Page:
From coast to coast, nor far from your backyard, there are free tools for those struggling with mental illness. Reach out today, it coul ...
Since graduating from Huntsville High School in 1998, we have painfully witnessed classmates battle mental illness. This resource website is dedicated to the memory of all we have lost to these diseases and disorders of the brain. We aim to raise awareness, start a community conversation and provide a starting point for those feeling lost or alone.
Far too many of our peers have made a fatal decision - overwhelmed with such hopelessness and no seeming escape in which death appeared to be the only option. We refuse to remain silent while continuing to read their obituaries. Whether near or far from our roots, our class is united in asking our hometown, the Huntsville-Walker County area, to help us raise awareness and highlight resources across our beloved community. Let us empower ourselves and others to not fear but speak up about these realities and reach out for help. Let our community become an open forum for meaningful, honest dialogue and real solutions to combat the stigma of mental illness and needless death in order to preserve life. We are starting here, and hope you will join us.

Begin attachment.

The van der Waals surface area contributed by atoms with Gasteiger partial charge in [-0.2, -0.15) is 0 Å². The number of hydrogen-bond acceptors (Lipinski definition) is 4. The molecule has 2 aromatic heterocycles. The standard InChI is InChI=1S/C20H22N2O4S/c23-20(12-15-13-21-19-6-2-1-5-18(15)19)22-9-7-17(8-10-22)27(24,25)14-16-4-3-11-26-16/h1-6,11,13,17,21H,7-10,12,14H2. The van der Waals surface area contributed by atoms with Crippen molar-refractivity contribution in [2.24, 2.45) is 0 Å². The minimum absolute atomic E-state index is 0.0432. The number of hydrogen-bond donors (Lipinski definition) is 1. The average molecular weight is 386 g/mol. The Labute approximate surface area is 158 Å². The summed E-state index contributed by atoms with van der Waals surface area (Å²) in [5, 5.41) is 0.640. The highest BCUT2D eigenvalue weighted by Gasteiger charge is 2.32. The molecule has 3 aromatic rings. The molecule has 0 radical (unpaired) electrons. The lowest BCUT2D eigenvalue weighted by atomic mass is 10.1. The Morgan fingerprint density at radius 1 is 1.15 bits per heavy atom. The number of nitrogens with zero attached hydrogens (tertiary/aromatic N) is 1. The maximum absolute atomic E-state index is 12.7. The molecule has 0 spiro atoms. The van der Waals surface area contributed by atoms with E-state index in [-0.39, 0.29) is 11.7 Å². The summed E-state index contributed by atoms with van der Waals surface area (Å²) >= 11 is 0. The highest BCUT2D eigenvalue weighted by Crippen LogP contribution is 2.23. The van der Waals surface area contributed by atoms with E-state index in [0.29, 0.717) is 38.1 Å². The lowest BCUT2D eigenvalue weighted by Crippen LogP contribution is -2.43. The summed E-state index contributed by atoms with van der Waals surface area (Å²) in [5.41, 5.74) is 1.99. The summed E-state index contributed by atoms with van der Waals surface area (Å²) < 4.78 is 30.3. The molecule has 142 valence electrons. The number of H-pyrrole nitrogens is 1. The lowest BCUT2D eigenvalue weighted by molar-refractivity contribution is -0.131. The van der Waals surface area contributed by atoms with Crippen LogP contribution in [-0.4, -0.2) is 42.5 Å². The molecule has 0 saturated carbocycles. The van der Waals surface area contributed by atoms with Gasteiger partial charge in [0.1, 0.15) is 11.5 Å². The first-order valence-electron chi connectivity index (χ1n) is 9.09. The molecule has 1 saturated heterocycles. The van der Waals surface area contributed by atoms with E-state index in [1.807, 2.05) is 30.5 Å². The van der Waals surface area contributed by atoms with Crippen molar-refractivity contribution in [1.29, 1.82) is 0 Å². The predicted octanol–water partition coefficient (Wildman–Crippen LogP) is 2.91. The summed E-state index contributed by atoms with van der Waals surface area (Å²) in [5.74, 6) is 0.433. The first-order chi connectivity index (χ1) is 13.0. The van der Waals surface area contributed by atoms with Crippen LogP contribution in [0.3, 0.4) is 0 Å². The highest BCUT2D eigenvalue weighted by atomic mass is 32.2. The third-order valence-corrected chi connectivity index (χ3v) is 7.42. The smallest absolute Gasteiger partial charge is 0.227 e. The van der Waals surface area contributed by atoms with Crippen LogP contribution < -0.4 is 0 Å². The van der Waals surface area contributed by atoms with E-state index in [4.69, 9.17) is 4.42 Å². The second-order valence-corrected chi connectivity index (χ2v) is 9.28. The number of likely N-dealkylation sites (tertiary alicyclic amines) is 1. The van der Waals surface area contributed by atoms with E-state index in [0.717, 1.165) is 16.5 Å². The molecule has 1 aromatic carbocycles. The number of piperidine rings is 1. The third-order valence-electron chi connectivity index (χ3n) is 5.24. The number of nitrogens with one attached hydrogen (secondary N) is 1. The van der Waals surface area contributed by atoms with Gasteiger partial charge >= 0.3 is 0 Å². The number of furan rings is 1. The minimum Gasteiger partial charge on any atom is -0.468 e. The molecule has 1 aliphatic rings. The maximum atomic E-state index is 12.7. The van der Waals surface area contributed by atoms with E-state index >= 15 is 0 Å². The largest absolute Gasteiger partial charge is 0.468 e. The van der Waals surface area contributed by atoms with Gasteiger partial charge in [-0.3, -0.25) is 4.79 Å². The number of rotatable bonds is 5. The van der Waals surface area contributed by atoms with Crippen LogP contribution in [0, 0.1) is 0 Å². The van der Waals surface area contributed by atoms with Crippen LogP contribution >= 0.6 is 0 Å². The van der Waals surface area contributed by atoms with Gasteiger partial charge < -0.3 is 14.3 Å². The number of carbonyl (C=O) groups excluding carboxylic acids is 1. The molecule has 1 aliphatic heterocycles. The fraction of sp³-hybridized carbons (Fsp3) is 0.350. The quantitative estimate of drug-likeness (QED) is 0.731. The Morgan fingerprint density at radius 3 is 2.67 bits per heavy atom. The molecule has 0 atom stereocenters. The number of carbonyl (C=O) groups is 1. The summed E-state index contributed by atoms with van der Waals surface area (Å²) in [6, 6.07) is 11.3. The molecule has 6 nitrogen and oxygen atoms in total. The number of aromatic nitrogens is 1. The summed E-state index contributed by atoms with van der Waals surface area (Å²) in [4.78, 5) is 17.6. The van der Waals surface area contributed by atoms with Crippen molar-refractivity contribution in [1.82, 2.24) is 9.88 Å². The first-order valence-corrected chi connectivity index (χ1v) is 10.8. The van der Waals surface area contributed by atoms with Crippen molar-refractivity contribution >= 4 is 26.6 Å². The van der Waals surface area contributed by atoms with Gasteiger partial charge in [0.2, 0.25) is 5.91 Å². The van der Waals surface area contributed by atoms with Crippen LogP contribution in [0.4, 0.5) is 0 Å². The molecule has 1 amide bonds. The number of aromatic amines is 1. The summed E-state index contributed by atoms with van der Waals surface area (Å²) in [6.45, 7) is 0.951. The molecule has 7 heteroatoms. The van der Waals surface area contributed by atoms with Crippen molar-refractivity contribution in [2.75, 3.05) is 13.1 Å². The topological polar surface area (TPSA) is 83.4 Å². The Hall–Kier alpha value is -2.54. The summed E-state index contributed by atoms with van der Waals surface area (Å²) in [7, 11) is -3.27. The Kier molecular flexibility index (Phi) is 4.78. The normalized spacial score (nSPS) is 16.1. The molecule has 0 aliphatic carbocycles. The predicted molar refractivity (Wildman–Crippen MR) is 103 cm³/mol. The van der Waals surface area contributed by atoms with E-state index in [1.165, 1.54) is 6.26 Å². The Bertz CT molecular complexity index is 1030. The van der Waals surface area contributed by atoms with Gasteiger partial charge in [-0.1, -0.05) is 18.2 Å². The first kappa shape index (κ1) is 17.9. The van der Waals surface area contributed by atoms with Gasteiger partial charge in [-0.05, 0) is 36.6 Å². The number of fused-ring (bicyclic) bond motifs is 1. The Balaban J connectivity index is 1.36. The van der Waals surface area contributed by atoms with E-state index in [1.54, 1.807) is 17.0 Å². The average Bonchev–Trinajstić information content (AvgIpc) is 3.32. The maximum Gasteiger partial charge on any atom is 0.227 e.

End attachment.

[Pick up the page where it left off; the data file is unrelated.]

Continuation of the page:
--Jenny Goerdel Carrara and Vincent Ordaz
Presidents, Huntsville High School Class of 1998
The brain is a body part too; we just know less about it. And there should be no shame in discussing or seeking help for treatable illnesses that affect too many people that we love. We’ve got to get rid of that embarrassment; we’ve got to get rid of that stigma. Too many Americans who struggle with mental health illnesses are still suffering in silence rather than seeking help, and we need to see it that men and women who would never hesitate to go see a doctor if they had a broken arm or came down with the flu, that they have that same attitude when it comes to their mental health.
The first obstacle is the stigma, the stigma that often surrounds mental illness — a stigma caused by a history of misunderstanding, fear, and embarrassment.
Stigma leads to isolation, and discourages people from seeking the treatment they need. Political leaders, health care professionals, and all Americans must understand and send this message: mental disability is not a scandal — it is an illness. And like physical illness, it is treatable, especially when the treatment comes early.